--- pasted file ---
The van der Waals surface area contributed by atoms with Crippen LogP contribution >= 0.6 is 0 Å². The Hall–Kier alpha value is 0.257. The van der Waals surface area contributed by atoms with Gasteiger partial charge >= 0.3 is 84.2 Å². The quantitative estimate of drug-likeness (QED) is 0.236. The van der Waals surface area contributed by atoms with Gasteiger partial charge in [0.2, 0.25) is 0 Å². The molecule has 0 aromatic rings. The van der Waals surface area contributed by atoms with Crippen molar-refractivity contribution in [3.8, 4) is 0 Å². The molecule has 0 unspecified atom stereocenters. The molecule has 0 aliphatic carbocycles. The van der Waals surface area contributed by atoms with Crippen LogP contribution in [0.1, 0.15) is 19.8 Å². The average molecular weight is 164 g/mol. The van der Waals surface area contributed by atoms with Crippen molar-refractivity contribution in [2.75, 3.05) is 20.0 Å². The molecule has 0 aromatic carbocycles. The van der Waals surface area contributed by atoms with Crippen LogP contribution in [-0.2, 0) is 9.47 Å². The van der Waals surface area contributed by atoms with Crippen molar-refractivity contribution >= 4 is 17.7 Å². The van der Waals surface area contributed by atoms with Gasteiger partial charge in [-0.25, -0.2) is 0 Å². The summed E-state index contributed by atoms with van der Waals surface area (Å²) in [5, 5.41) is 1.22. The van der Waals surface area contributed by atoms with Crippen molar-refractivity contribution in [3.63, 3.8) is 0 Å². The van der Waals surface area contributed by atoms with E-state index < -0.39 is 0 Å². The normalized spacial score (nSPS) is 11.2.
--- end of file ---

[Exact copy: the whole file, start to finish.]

The van der Waals surface area contributed by atoms with Crippen LogP contribution >= 0.6 is 0 Å². The Hall–Kier alpha value is 0.257. The van der Waals surface area contributed by atoms with Gasteiger partial charge >= 0.3 is 84.2 Å². The quantitative estimate of drug-likeness (QED) is 0.236. The van der Waals surface area contributed by atoms with Gasteiger partial charge in [0.2, 0.25) is 0 Å². The molecule has 0 aromatic rings. The van der Waals surface area contributed by atoms with Crippen molar-refractivity contribution in [3.8, 4) is 0 Å². The molecule has 0 unspecified atom stereocenters. The molecule has 0 aliphatic carbocycles. The van der Waals surface area contributed by atoms with Crippen LogP contribution in [0.1, 0.15) is 19.8 Å². The average molecular weight is 164 g/mol. The van der Waals surface area contributed by atoms with Crippen molar-refractivity contribution in [2.75, 3.05) is 20.0 Å². The molecule has 0 aromatic carbocycles. The van der Waals surface area contributed by atoms with Crippen LogP contribution in [-0.2, 0) is 9.47 Å². The van der Waals surface area contributed by atoms with Crippen molar-refractivity contribution >= 4 is 17.7 Å². The van der Waals surface area contributed by atoms with Gasteiger partial charge in [-0.25, -0.2) is 0 Å². The summed E-state index contributed by atoms with van der Waals surface area (Å²) in [5, 5.41) is 1.22. The van der Waals surface area contributed by atoms with Crippen molar-refractivity contribution in [3.63, 3.8) is 0 Å². The van der Waals surface area contributed by atoms with E-state index < -0.39 is 0 Å². The normalized spacial score (nSPS) is 11.2.